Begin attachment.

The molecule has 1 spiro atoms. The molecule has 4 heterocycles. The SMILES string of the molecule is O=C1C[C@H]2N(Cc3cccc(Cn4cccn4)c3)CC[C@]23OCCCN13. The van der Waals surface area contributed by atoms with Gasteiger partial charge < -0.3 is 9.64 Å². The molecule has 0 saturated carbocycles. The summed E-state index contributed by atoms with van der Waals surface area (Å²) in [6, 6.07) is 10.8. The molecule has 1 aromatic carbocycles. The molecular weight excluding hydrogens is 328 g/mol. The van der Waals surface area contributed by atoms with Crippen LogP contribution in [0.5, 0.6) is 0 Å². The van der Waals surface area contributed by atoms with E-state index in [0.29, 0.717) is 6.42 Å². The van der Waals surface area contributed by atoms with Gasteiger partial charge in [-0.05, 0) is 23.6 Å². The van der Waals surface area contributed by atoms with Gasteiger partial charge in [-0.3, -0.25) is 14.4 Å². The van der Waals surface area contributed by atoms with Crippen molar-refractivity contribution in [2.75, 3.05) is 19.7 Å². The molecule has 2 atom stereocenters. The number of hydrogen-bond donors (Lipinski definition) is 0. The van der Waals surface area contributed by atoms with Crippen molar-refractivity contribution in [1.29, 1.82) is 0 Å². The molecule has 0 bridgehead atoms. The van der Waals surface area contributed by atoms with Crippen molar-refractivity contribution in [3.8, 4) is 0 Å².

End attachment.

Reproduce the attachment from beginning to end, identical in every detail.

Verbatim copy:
The molecule has 1 spiro atoms. The molecule has 4 heterocycles. The SMILES string of the molecule is O=C1C[C@H]2N(Cc3cccc(Cn4cccn4)c3)CC[C@]23OCCCN13. The van der Waals surface area contributed by atoms with Gasteiger partial charge < -0.3 is 9.64 Å². The molecule has 0 saturated carbocycles. The summed E-state index contributed by atoms with van der Waals surface area (Å²) in [6, 6.07) is 10.8. The molecule has 1 aromatic carbocycles. The molecular weight excluding hydrogens is 328 g/mol. The van der Waals surface area contributed by atoms with Crippen LogP contribution in [0.5, 0.6) is 0 Å². The van der Waals surface area contributed by atoms with E-state index in [0.29, 0.717) is 6.42 Å². The van der Waals surface area contributed by atoms with Gasteiger partial charge in [-0.05, 0) is 23.6 Å². The van der Waals surface area contributed by atoms with Gasteiger partial charge in [-0.3, -0.25) is 14.4 Å². The van der Waals surface area contributed by atoms with Crippen molar-refractivity contribution in [2.75, 3.05) is 19.7 Å². The molecule has 2 atom stereocenters. The number of hydrogen-bond donors (Lipinski definition) is 0. The van der Waals surface area contributed by atoms with Crippen molar-refractivity contribution in [1.29, 1.82) is 0 Å². The molecule has 0 bridgehead atoms. The van der Waals surface area contributed by atoms with Crippen molar-refractivity contribution in [3.8, 4) is 0 Å².